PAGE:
Animal Farm begins with a very drunk Mr. Jones (owner of Manor Farm) doing a really crumby job of, you know, his job. The neglected animals listen to a wise old pig, old Major, who encourages them all to rebel and run the farm themselves. Above all, he says, everyone should be equal. Then he dies. Everyone is excited except for Benjamin, a cynical donkey whose main job in life is to be, well, cynical.
The animals do rebel, and the pigs, being the smartest animals, naturally take the leadership role (so much for that equality business). There is some immediate conflict between two pigs, Napoleon and Snowball. Napoleon wants to sit around and be in charge of everything, while Snowball wants to teach the other animals (Imagine!) and build a windmill. Napoleon uses nine ferocious and enormous dogs (which he stole when they were young) to become the All Powerful Dominant Boss Leader Chief Pig. He doesn’t call it that, but it’s in the back of his mind somewhere. So Snowball is out of the picture, which is convenient for blaming everything on him.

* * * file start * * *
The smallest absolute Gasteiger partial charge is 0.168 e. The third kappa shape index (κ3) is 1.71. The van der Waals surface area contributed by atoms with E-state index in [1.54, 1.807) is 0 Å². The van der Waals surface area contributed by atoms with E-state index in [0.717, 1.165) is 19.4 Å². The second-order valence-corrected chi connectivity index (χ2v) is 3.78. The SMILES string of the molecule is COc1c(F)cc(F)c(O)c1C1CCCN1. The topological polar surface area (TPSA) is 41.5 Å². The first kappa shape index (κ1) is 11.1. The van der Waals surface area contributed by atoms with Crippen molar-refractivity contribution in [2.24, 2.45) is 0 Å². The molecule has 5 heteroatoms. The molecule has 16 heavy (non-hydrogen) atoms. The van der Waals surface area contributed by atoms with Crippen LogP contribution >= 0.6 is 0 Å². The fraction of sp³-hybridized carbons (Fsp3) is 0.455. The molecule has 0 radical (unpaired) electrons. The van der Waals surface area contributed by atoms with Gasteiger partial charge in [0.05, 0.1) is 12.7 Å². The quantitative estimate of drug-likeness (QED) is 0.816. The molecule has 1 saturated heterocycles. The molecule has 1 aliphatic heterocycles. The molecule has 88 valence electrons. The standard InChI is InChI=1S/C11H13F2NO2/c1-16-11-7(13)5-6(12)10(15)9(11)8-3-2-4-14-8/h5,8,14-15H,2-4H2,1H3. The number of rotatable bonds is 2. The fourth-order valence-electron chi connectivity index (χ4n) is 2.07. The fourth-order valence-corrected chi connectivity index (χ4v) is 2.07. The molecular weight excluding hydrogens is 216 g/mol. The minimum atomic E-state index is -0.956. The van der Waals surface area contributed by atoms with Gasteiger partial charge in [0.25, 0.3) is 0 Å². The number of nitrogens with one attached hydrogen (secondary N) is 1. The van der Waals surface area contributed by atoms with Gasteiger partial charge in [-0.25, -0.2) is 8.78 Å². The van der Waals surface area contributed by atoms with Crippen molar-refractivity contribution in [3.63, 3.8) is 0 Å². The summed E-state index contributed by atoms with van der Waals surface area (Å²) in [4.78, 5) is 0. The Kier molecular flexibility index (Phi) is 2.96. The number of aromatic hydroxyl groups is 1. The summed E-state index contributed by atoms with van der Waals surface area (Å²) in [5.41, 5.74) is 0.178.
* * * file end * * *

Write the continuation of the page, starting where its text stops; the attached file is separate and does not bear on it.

The pigs exploit the other animals shamelessly, breaking all the rules that they had established after the Rebellion. Things fall apart: life on the farm gets worse and worse, the animals forget old Major’s original dream, and the pigs make some poor management decisions when dealing with the neighboring farms. The culminating miserable moment comes when the pigs send Boxer, a hardworking and loyal horse who is ready for retirement, to his death. Ouch.
In short, the pigs are starting to look a lot like the horrible human owners that we started with at the beginning of this whole mess. They may even be worse. So old cynical Benjamin was right.